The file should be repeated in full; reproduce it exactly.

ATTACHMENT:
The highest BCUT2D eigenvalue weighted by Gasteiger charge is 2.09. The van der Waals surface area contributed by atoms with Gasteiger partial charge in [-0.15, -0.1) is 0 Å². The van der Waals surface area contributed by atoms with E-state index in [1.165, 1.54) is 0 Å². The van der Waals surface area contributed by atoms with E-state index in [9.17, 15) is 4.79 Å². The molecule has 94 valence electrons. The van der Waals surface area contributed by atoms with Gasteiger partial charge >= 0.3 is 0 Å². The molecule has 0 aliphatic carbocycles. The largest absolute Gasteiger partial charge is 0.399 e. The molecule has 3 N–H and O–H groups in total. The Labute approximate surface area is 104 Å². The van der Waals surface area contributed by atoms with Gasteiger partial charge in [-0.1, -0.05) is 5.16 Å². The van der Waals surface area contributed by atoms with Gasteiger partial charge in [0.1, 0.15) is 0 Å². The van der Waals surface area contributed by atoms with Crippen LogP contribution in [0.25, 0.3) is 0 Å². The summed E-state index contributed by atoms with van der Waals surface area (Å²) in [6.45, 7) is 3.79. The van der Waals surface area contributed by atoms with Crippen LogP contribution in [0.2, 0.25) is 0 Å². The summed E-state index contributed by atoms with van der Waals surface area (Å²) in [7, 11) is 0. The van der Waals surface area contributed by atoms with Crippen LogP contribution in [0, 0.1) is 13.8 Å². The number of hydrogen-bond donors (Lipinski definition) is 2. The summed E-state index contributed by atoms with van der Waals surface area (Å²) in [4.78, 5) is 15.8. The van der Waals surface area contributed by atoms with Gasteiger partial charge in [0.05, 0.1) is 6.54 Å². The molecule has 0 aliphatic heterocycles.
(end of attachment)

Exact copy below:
The highest BCUT2D eigenvalue weighted by Gasteiger charge is 2.09. The van der Waals surface area contributed by atoms with Gasteiger partial charge in [-0.15, -0.1) is 0 Å². The van der Waals surface area contributed by atoms with E-state index in [1.165, 1.54) is 0 Å². The van der Waals surface area contributed by atoms with E-state index in [9.17, 15) is 4.79 Å². The molecule has 94 valence electrons. The van der Waals surface area contributed by atoms with Gasteiger partial charge >= 0.3 is 0 Å². The molecule has 0 aliphatic carbocycles. The largest absolute Gasteiger partial charge is 0.399 e. The molecule has 3 N–H and O–H groups in total. The Labute approximate surface area is 104 Å². The van der Waals surface area contributed by atoms with Gasteiger partial charge in [-0.1, -0.05) is 5.16 Å². The van der Waals surface area contributed by atoms with Gasteiger partial charge in [0.1, 0.15) is 0 Å². The van der Waals surface area contributed by atoms with Crippen LogP contribution in [0.25, 0.3) is 0 Å². The summed E-state index contributed by atoms with van der Waals surface area (Å²) in [6.45, 7) is 3.79. The van der Waals surface area contributed by atoms with Crippen LogP contribution in [0.2, 0.25) is 0 Å². The summed E-state index contributed by atoms with van der Waals surface area (Å²) in [7, 11) is 0. The van der Waals surface area contributed by atoms with Crippen LogP contribution in [0, 0.1) is 13.8 Å². The number of hydrogen-bond donors (Lipinski definition) is 2. The summed E-state index contributed by atoms with van der Waals surface area (Å²) in [4.78, 5) is 15.8. The van der Waals surface area contributed by atoms with Gasteiger partial charge in [0.05, 0.1) is 6.54 Å². The molecule has 0 aliphatic heterocycles.